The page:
AstraZeneca to appoint new chief financial officer when Alexion acquisition completes

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AstraZeneca PLC (LON:AZN) announced it has appointed Aradhana Sarin as an executive director and chief financial officer, effective from 1 August.


The appointment is conditional on the success of the US$39bn (GBP27.5bn) acquisition of Alexion Pharmaceuticals, Inc., which is expected to complete in the third quarter.


READ: AstraZeneca receives EU approval for lung cancer drug Tagrisso


The pharma giant has already received approval in the US, Canada, Brazil, Russia but is still waiting for the green light from the UK, EU and Japan.


Last week, the UK Competition and Markets Authority (CMA) started an investigation into the acquisition to decide whether it would constitute a merger, which in turn could potentially lessen competition.


Sarin is currently executive vice-president and chief financial officer of Alexion, which she joined in 2017 from Citi Global Banking. She has over 20 years’ experience in global healthcare systems, capital markets and strategic transactions.


Sarin will replace Marc Dunoyer, who will retire from the board after serving as chief financial officer for seven years. Her base salary will be GBP850,000 per annum with a maximum bonuses of 200%.


He will then be appointed chief executive of Alexion and chief strategy officer of AstraZeneca, where he will lead the rare disease unit and develop Alexion’s strategic direction, focusing on delivery of commercial growth.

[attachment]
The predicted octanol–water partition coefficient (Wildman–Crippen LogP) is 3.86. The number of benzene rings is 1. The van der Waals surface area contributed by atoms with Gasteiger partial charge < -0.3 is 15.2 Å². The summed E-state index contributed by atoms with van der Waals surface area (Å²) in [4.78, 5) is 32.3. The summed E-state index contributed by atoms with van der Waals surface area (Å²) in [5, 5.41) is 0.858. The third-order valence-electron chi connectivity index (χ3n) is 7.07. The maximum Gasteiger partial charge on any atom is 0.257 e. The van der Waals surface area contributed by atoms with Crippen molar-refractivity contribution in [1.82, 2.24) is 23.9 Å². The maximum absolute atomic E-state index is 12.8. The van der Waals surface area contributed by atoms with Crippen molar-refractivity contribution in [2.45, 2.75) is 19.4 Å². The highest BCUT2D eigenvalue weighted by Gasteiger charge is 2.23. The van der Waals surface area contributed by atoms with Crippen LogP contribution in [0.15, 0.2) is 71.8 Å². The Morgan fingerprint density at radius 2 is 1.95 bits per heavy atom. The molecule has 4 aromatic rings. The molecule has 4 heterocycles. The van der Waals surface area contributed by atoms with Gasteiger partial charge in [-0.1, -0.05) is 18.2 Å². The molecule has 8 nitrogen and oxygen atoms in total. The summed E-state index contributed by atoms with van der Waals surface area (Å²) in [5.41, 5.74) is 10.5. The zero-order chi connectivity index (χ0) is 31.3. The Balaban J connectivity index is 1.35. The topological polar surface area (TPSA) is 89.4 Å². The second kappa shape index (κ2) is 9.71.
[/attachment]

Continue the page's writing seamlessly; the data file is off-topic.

In a separate announcement, the FTSE 100 group said results from a late-stage trial showed that its Lynparza candidate demonstrated a statistically significant and clinically meaningful improvement in patients with a BRCA mutation of breast cancer.


An estimated 2.3mln people were diagnosed with breast cancer worldwide in 2020 and BRCA mutations are found in 5% of patients.


Lynparza reduced the risk of invasive breast cancer recurrences, second cancers or death by 42% in patients who had completed local treatment and standard neoadjuvant or adjuvant chemotherapy.


At three years, 85.9% of patients treated with Lynparza remained alive and free of invasive breast cancer and second cancers versus 77.1% on placebo.


Lynparza is already approved in the EU, US, Japan and other countries for other types of breast cancer.

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